Facebook is changing how brands deliver content on the platform. Unpaid, or ‘organic’, reach has declined dramatically and Facebook has made it clear that this trend will continue.  This is bad news for companies who have built their business on reaching customers on Facebook at no cost.

But for those who are willing to pay, Facebook has been much kinder.  They are now regularly updating their ad tools to make it easier for businesses to advertise on the platform and reach those who might be interested in what they have to offer.

These changes have happened so frequently lately, though, that it’s hard to keep up. And the changes happen sometimes without much of an announcement. So to help you keep track of some of the more recent changes, I’ve compiled a list of 4 biggies which affect just about everyone.

The Power Editor

Note that most of these changes are only applicable to the Power Editor (which I have written about before), but I presume that all professional marketers are using Power Editor now over the consumer-grade ad tool – so I won’t cover it in any detail.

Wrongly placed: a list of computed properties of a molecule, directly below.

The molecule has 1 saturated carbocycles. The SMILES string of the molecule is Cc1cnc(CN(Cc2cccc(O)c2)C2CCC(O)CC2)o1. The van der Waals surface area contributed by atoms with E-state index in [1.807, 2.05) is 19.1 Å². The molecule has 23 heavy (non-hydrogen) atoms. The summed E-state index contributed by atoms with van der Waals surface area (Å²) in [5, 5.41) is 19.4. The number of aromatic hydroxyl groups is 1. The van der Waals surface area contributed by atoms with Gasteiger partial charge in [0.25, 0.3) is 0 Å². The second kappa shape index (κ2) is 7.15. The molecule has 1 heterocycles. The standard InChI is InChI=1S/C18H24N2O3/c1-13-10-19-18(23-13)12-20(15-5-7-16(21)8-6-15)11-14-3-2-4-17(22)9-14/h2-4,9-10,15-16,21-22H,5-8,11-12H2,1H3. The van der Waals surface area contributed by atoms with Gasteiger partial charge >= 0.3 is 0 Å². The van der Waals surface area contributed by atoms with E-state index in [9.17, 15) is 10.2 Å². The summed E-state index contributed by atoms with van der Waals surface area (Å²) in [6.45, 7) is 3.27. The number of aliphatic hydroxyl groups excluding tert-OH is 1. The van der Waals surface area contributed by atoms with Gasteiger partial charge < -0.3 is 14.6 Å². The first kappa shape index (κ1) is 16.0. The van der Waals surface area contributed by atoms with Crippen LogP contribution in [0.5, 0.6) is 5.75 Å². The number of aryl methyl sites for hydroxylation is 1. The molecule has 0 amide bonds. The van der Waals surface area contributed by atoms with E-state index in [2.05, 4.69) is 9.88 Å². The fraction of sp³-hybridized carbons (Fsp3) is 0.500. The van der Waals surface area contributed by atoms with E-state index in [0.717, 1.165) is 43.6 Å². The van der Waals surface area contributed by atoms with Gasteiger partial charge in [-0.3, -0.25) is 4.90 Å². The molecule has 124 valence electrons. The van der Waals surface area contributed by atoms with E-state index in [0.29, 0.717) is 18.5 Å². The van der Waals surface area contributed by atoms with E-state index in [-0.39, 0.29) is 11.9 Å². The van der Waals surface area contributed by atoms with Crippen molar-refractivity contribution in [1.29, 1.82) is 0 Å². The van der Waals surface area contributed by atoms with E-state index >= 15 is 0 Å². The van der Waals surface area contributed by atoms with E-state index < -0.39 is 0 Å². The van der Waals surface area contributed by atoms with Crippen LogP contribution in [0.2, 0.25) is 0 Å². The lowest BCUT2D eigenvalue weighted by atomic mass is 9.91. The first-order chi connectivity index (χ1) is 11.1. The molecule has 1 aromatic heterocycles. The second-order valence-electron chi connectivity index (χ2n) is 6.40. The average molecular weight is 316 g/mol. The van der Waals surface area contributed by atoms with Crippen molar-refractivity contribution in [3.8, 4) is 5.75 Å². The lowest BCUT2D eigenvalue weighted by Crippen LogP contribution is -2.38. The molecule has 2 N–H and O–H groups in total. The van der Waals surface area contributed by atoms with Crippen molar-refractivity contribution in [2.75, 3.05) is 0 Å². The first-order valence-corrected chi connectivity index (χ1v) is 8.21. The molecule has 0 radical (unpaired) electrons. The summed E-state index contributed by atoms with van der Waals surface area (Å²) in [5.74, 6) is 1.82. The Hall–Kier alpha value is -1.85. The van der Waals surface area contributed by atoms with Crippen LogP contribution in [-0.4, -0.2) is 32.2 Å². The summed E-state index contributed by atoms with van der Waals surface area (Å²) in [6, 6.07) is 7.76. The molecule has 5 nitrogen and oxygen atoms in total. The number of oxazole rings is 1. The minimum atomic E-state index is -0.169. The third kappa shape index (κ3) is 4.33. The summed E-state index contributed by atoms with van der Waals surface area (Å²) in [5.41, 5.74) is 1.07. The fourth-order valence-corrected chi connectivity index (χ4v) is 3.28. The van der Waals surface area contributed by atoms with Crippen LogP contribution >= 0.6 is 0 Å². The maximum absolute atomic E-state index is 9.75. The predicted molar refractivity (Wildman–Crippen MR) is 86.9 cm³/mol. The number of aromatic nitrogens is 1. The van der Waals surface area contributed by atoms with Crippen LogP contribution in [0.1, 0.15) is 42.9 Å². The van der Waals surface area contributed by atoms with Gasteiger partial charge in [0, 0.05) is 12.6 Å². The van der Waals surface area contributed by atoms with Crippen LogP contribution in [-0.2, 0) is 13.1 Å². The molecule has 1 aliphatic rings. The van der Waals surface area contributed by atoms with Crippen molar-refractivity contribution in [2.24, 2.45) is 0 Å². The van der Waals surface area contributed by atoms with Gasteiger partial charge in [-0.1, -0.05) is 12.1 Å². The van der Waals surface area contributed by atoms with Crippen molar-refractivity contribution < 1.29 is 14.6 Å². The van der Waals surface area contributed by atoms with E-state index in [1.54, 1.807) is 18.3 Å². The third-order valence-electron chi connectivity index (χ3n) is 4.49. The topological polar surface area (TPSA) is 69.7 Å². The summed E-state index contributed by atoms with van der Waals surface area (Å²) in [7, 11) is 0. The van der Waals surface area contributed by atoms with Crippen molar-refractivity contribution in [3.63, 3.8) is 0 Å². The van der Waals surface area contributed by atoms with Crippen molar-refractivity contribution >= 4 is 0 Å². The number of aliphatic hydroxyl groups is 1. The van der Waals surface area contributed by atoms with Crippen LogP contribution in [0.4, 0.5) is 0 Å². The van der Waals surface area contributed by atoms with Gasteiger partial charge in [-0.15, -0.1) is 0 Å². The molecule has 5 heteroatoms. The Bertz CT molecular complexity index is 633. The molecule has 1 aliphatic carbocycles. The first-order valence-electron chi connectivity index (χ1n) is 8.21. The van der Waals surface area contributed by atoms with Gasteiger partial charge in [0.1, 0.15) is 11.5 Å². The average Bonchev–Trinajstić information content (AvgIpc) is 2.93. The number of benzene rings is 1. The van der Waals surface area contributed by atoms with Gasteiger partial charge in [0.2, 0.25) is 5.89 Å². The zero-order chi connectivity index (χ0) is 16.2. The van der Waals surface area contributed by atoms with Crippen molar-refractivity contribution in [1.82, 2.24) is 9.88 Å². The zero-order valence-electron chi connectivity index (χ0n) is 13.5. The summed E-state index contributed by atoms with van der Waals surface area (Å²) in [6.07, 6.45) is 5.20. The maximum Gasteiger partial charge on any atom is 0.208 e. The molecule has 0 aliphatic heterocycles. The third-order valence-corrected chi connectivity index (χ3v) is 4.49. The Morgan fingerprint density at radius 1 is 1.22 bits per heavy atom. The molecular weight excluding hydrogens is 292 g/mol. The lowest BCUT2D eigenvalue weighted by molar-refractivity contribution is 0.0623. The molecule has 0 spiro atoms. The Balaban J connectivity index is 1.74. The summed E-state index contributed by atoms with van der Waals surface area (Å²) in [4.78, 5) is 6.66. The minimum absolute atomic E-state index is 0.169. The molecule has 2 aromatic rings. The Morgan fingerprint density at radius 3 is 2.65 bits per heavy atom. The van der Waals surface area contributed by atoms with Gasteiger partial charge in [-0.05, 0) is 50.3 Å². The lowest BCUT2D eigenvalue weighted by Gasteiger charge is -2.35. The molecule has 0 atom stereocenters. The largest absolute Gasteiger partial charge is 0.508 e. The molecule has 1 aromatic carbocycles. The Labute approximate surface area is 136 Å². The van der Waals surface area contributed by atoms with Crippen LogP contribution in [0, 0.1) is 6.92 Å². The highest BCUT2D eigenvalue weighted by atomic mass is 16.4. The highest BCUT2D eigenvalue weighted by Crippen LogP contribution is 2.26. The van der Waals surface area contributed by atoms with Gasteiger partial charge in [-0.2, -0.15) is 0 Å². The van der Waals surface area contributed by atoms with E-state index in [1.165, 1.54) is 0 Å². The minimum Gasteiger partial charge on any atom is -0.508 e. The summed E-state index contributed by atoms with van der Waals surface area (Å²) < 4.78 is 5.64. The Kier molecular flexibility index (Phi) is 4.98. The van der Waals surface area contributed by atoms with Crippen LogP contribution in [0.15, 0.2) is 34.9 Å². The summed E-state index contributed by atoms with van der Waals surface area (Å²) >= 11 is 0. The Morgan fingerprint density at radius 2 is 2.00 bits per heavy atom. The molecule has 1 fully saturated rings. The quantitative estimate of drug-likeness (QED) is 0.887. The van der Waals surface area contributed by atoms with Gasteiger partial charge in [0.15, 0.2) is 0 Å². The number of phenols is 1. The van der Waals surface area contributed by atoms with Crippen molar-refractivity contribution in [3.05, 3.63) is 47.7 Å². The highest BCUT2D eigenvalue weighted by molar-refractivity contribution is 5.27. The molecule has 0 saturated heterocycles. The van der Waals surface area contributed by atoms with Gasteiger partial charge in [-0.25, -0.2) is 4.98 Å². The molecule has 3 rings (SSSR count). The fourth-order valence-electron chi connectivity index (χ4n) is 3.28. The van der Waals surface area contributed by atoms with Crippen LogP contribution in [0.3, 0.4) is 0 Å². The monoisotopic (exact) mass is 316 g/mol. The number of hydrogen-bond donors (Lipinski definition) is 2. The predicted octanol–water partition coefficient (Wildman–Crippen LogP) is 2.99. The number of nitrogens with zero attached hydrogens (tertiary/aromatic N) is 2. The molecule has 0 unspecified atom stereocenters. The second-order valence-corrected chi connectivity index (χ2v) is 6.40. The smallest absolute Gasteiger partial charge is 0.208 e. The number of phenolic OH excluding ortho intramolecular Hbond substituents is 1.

If you have seen anything else new or have an additional thought about these improvements, then please get the discussion going in the comments section!

1. Dayparting

The improvement

In August 2014, Facebook added a feature which allows us to automatically turn ads on and off depending on the day and the time of the day.

That is, you tell Facebook what days and what times you want your ads to run, and it flicks the on/off switch for you.

Details about this are covered in my post here, but here’s a quick screenshot:

Why it’s useful

Marketers typically know when their audience is most active and it makes sense to help them spend most of their ad dollars during those times.